One look at the market potential and another look at the multiple and varied companies entering this area and the conclusion is clear. Money is a key driver to innovation. The increasing role of venture capitol in digital health sends a clarion call of validation that this initiative is here to stay. There’s also a $10 million prize that’s attached to bring the digital health to life. The the Tricorder X Prize and $10 million prize also add to the rewards.

#9. The voices of brilliance

Science, medicine, genenomics, electronics, analytics, etc. The list of contributors to digital health is vast and smart as heck. And the very nature of the mixed and varied voices coming together will result in a “critical mass” of brilliance rarely seen in the conventional business model.


#10. The moral imperative

There’s another simple, yet powerful driver at work here. It’s the right thing to do. The application of digital health to global health issues and the practice of medicine in developing countries can play a tremendous role in changing the very nature and quality of care that directly translates into life-changing and life-saving treatments.


Dynamic Voices Driving the Change…

The Dean of Digital Health: Eric Topol, MD–Chief Academic Officer, Scripps Health, Professor of Genomics, The Scripps Research Institute

“The digital infrastructure has been building for a while. Smart phones, social networks and apps are really taking hold and becoming the very fabric of society. So, 2013 is breakout time and many ingenious platforms are gaining traction. And it’s not only the smart phone itself–but new hardware will provide external enhancements and over time, these advances will be built right in! Finally, digital health may be the best and most efficient way of getting out of our healthcare mess with smart and cost-effective solutions.”

Contrarian and Futurist: Walter de Brouwer–CEO of Scanadu

Before Google, information was power, now we all have it. Healthcare can benefit from the very same disruption. It is going to mutate, hacked by evolution and will become a more efficient version of itself. A version where the patient will be discovered as the most underused resource. The grand theory of diagnosis will welcome new players next to doctors: machines, algorithms, patient advocacy communities and the crowd. A Cambrian Revolution of medical devices and apps is the straw that will break the camel’s back. For centuries we have been reading our health, now we will start writing it–changing it in real time. The conversion will be incredible–instead of watching over our health, our health will be watching us!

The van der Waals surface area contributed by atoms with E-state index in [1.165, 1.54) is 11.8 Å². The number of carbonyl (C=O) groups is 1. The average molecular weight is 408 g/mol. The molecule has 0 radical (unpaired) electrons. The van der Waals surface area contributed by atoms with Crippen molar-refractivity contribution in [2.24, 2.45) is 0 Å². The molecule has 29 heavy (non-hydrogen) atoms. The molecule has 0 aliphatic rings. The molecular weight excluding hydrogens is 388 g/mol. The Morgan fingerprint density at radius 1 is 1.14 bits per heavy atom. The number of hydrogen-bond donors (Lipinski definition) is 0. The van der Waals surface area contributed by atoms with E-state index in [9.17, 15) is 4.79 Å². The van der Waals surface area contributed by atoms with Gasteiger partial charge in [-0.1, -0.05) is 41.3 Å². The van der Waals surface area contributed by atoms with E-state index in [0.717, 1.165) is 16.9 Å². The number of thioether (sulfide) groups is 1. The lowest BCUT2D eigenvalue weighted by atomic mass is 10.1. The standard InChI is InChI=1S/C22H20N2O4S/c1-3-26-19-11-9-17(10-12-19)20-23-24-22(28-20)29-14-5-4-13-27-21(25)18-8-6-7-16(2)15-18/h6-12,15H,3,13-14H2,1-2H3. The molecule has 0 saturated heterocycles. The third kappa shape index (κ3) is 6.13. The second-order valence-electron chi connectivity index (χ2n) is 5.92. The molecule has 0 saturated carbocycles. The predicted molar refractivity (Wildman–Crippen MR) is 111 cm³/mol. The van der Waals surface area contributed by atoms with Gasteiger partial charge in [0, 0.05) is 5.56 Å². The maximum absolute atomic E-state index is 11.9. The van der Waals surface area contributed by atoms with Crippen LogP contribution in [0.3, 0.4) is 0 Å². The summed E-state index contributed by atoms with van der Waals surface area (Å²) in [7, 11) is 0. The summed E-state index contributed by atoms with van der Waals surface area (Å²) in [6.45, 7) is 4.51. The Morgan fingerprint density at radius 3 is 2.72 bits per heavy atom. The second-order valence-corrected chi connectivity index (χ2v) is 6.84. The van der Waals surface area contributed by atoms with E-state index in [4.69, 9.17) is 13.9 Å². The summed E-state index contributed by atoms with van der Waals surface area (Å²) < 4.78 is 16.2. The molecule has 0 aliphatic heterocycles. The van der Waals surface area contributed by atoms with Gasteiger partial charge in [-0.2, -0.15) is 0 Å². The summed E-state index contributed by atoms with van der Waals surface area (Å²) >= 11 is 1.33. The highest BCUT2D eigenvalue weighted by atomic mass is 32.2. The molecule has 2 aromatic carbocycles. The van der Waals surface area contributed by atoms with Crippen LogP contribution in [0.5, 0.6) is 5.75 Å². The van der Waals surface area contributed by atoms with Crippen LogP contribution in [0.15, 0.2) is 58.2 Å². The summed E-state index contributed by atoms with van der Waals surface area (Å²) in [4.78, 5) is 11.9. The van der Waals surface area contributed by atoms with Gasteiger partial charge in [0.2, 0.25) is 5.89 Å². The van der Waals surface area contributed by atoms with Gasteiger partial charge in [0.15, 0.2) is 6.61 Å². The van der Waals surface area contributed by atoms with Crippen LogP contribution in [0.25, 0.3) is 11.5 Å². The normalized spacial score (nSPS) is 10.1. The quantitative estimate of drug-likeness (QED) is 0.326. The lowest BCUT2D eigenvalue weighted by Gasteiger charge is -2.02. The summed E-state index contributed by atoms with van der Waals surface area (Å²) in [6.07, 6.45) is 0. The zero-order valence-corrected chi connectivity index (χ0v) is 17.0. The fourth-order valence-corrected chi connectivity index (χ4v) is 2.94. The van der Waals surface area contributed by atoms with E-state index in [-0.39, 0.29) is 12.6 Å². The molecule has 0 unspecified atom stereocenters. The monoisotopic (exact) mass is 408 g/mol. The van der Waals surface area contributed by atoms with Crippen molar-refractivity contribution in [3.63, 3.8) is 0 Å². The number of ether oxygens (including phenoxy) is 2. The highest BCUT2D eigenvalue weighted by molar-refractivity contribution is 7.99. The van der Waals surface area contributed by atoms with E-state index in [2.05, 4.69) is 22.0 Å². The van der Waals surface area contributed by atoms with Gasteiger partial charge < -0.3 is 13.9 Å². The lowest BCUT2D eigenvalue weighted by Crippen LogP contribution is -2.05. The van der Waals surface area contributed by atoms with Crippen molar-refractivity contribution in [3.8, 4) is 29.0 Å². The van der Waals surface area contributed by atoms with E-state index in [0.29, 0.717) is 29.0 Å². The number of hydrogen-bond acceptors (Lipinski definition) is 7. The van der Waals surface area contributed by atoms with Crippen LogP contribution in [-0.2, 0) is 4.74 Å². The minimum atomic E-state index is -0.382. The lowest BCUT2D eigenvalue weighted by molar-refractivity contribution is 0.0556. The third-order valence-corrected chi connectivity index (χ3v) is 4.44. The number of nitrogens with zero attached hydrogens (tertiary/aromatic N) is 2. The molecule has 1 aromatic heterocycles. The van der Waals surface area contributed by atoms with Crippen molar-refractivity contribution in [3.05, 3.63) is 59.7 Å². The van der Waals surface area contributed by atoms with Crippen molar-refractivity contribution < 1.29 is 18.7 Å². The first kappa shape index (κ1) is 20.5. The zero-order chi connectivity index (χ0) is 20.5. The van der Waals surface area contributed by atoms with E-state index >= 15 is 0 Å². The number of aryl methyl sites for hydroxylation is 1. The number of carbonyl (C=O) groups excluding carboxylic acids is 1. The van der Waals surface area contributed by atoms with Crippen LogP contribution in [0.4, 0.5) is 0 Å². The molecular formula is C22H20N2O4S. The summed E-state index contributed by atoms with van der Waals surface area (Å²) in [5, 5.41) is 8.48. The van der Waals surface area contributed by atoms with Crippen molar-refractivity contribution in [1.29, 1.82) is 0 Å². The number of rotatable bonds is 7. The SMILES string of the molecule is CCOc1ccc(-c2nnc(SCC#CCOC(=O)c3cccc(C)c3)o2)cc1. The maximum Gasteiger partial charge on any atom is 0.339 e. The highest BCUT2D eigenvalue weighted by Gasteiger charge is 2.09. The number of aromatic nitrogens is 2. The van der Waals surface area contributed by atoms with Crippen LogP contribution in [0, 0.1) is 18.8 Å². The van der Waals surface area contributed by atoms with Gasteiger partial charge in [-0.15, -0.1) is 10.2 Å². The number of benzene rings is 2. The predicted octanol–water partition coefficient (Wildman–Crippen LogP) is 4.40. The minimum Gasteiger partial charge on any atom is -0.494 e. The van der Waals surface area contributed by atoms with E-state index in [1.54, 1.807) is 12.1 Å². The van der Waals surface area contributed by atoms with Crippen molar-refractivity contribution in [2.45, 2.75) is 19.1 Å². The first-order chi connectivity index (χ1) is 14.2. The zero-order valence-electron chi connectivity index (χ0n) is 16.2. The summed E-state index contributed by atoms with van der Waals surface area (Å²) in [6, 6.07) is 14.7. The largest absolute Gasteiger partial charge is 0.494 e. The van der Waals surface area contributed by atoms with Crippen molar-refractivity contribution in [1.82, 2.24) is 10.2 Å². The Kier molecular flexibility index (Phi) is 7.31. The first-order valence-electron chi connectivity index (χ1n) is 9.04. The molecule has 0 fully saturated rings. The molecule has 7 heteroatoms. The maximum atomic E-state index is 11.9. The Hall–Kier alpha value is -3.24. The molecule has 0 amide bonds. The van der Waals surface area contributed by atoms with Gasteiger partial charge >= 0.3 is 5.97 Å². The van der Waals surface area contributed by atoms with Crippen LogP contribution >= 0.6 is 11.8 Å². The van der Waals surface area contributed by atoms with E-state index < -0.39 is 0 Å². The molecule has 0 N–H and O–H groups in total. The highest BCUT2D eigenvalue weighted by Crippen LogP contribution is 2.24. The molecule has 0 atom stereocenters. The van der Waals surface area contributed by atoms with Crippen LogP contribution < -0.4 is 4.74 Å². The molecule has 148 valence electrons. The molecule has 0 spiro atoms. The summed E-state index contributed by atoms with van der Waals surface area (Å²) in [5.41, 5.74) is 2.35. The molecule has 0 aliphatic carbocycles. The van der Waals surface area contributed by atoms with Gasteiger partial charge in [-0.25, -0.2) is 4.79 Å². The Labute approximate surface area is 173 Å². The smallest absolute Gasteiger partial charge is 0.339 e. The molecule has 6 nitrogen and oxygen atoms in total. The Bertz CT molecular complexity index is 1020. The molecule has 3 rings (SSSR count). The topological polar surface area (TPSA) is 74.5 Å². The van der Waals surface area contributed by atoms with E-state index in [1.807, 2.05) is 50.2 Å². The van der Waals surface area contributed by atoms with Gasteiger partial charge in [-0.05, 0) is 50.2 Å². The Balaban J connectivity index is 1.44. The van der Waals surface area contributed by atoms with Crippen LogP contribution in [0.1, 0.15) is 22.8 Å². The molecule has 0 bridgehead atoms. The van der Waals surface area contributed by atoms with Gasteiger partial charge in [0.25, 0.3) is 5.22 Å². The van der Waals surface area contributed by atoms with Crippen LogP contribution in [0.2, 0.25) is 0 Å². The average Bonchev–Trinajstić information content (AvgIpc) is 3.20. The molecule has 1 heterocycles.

The Re-Inventor: John Sculley–Digital Health Advocate and former CEO,Apple Computer

“In 2013 the stars are aligning for a Big Bang in healthcare services innovation. Obamacare is constitutionally legal and new healthcare spending regulations will start to emerge from. These will be triggering events to drive entrepreneurial disruptive innovation in the delivery of healthcare services. 2013 will get the ball rolling and by 2014 consumers will wake-up and realize that they have to pay great attention to healthcare costs (e.g. Consequence of Affordable Care act is employers moving to high deductible health plans ).”

Designer of Delight: Sonny Vu–CEO, Misfit Wearables

“It may take another year or two for companies in the digital health ecosystem to really reach mainstream acceptance and long-term sustainable business models. That said, it could be a break-out year for consumer wellness/fitness devices. Additionally, there should be some traction outside the techy/quantified self/early adopter communities and this will expand the market potential tremendously. Users will demand higher quality in devices (better materials, better build quality, etc.).

One area I think we’ll see some significant early stage growth in is with the first generation of machine learning software and services that we were starting to see in 2012; they will manifest in the form of smarter wellness/fitness coaches and more robust clinical decision support.”


Uncertain promises to surprise us all

The value of the digital health revolution to healthcare and wellness is almost immeasurable. Currently, innovations outpace applications and the future seems almost redefined on a daily basis. But out of this creative chaos will emerge a profound transformation of healthcare that will make the vision of Star Trek and Fantastic Voyage seem almost mundane.


Keep Critical! Follow John Nosta on Twitter and his other blog THINKOLOGY. This guy has “got it”